You can download this and all of our previous episodes online. You can also subscribe in iTunes here or just add the feed URL to your podcast player of choice. Rate us on iTunes and let us know what you think, or send us an email to firstname.lastname@example.org. You can also call us 24 hours a day at 202–59-NOWRK, that is, 202–596–6975.
What harm could possibly come of using the discourse of democracy to describe the object of our movements for liberation? We can answer this question with a fable drawn from history: the story of the uprising that took place in Paris in June 1848.
In addition, to commemorate the June 1848 uprising, 168 years ago this week, we’ve prepared a biography of one of its many colorful participants, including the first translation into English of the only surviving account from the proletarian side of the barricades.
Like most political words, democracy is an “essentially contested” concept—its meaning is itself a political battleground. What political ideologies do, as mass patterns of political expression, is to “de-contest” or fix the meaning of such concepts and place them in particular relationships. The term “equality,” for example, can mean equal access to advantage (liberalism), equal responsibility to the national community (fascism), or equal power in a classless society (anarchism). On such a reading, there is no way objectively to determine the meaning of such concepts—all that exists are distinct usages, each of them regularly grouped with other concepts in one or another ideological formation.
I would therefore like to suspend the discussion of the appropriate conceptual understanding of democracy, and instead ask about the strategic choice to employ the term. Is it worthwhile for anarchists to de-contest “democracy” in ways that point towards statelessness and non-domination? Two arguments follow. The first is that anarchist invocations of democracy are a relatively new and distinctly American phenomenon. The second is that the invocation is problematic, because its rhetorical structure and audience targeting almost inevitably end up appealing to patriotic sentiments and national origin myths.
In the latest installment in our series exploring the anarchist critique of democracy, guest author Paul Z. Simons offers us a meditation on revolutionary forms of organization. Drawing on his experiences in Rojava in 2015, he contrasts conventional democratic practices with what he has seen of democratic confederalism and evaluates the federation of communes as a model for North American anarchists. At a time when the ruling order has been discredited but there are very few proposals for how else to shape our lives, Simons suggests some much-needed points of departure.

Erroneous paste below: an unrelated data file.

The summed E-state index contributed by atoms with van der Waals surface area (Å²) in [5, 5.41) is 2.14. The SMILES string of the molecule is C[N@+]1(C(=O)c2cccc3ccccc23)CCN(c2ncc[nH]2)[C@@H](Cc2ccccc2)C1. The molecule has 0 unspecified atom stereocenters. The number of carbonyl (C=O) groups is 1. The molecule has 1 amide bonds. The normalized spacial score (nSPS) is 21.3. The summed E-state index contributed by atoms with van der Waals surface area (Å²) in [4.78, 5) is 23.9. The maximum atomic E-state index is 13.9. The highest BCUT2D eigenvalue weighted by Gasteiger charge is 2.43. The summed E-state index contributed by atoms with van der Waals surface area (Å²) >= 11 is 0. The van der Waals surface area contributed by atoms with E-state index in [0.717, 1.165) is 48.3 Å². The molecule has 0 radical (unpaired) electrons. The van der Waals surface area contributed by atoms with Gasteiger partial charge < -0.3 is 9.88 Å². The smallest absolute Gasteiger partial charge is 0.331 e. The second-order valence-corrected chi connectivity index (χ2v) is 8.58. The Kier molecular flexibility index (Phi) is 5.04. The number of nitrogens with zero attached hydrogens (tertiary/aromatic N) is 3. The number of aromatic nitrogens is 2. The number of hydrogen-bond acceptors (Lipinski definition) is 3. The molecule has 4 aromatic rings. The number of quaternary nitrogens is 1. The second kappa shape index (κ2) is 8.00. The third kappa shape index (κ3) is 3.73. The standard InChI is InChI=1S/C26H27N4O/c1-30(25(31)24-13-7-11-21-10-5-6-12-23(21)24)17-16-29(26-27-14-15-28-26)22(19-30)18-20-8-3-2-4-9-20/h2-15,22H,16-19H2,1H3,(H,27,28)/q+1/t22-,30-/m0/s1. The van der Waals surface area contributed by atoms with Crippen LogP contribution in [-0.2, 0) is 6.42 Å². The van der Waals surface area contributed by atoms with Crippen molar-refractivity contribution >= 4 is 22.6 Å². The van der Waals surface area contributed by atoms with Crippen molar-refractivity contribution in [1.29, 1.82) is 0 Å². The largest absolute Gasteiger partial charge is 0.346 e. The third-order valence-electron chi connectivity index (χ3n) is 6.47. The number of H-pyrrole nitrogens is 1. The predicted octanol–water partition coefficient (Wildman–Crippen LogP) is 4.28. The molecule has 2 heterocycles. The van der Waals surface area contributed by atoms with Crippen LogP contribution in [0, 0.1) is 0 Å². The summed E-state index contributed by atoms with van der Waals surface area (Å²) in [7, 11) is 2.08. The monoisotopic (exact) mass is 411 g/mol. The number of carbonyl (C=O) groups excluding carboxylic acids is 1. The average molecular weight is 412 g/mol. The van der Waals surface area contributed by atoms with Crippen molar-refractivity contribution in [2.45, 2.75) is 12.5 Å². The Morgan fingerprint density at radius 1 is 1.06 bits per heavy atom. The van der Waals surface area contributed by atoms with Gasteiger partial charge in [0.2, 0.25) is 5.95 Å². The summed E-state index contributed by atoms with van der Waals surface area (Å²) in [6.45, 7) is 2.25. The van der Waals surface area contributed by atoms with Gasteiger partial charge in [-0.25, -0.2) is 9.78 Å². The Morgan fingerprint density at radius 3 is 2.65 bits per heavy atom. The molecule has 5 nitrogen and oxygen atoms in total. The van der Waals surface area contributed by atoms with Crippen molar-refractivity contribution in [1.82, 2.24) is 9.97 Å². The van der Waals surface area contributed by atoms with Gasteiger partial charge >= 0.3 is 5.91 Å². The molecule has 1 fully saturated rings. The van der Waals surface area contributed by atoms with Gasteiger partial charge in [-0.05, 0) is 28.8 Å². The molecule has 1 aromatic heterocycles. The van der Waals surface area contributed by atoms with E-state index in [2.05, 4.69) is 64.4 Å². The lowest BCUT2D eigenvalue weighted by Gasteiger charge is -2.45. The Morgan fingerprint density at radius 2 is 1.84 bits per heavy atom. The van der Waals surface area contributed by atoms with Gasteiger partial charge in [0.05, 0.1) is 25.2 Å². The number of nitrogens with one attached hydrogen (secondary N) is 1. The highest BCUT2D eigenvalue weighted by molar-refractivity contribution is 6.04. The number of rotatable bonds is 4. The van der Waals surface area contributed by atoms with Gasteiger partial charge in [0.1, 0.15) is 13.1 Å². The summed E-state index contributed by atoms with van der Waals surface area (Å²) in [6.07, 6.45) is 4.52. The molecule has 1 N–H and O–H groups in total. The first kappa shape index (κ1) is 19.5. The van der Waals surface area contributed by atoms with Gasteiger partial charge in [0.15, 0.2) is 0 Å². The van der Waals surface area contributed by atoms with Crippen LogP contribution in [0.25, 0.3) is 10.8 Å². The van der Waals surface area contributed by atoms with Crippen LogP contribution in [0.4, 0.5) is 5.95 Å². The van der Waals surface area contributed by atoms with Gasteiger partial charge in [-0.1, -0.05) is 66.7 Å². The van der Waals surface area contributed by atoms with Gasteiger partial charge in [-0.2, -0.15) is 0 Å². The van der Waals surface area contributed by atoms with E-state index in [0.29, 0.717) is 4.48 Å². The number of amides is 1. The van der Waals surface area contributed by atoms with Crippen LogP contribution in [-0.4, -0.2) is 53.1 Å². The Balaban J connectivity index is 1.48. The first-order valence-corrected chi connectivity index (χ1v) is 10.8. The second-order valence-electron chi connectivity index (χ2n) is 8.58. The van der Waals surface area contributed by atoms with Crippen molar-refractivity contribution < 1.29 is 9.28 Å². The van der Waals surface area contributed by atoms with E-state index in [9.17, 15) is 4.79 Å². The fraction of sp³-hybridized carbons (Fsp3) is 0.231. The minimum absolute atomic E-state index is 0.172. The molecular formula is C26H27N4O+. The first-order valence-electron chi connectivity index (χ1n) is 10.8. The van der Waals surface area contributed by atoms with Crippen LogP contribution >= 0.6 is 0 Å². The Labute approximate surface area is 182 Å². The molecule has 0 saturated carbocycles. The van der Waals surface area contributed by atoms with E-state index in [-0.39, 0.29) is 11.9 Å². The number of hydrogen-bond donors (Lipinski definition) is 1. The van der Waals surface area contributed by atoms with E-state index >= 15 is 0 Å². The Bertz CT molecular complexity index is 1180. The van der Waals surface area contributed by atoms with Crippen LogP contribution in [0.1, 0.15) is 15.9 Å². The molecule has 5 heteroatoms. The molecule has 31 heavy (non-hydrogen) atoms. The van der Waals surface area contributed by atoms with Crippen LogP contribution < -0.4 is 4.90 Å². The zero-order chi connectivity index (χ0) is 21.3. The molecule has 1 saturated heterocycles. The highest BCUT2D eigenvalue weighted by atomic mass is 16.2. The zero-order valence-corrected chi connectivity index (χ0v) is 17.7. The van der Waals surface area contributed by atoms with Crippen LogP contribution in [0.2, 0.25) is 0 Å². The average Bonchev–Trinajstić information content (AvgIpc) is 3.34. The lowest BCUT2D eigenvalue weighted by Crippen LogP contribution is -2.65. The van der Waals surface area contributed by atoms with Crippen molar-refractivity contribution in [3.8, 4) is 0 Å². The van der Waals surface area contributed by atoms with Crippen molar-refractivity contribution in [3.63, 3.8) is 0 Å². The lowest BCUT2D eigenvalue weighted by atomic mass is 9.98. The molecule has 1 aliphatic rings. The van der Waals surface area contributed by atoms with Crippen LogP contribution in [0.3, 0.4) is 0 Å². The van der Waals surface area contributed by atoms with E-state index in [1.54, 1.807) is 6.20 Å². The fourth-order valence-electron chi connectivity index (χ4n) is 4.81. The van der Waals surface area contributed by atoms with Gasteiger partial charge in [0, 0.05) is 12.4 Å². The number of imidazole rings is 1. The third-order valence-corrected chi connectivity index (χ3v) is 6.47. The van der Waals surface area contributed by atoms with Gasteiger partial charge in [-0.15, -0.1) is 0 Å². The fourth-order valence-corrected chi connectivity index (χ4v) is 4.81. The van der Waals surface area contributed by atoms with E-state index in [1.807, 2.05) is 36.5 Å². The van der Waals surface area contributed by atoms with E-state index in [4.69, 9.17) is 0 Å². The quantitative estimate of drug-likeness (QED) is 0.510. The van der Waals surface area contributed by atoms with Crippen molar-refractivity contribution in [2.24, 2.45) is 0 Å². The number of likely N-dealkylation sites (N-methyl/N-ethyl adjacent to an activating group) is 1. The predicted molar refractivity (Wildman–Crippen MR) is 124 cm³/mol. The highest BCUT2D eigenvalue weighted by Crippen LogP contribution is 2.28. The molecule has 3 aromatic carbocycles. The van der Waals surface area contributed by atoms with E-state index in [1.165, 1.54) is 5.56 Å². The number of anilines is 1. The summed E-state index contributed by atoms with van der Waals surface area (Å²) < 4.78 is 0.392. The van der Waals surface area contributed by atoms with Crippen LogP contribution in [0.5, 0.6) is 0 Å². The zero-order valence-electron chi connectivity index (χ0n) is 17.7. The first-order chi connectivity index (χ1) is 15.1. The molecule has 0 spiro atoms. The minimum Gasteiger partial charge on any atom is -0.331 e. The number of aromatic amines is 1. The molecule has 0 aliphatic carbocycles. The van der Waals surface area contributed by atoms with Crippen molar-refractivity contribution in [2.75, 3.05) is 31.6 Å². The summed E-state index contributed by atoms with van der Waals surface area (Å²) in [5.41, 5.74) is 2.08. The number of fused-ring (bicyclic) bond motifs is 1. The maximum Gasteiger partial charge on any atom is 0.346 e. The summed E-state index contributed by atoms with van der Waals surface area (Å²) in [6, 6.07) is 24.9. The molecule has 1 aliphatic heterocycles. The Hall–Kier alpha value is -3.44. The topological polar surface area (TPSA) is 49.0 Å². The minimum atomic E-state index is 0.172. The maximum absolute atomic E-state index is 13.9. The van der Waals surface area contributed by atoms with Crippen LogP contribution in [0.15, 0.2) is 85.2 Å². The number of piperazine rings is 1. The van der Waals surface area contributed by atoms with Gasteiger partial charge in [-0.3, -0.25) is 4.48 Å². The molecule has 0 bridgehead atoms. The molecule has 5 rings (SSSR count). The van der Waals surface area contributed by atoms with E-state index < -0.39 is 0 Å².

On April 23, 2016, hundreds of people gathered to oppose a rally called by the Ku Klux Klan at Stone Mountain Park, Georgia. This convergence brought together a wide range of groups committed to shutting down the KKK. The crowd circumvented several blockades consisting of hundreds of local officers, riot police, and state SWAT teams to reach the parking lot where the white supremacists were assembling.
This was just one of many events in the wave of black-led revolt since the eruption in Ferguson, Missouri in August 2014 following the murder of Mike Brown. To understand the context of what happened in Stone Mountain, we have to pan back across the struggles of the preceding years. In this report, we recount the demonstrations that led up to this one and offer a blow-by-blow account of the action for everyone who may have to mobilize in response to similar rallies in the years to come.
In the latest installment of our series exploring the role of democracy in the struggles of the past decade, we trace the Bosnian uprising of 2014 from its first fiery days though the massive directly democratic plenums that swept the country to its rapid collapse and the return of business as usual. Enthusiasts of direct democracy all around the world reported eagerly on the plenums when they were at their peak, but within three months they had died away. What can we learn from this brief explosion of popular assemblies? What was its relationship with the riots that opened up an opportunity for social change? Why was it possible for the government to reestablish order?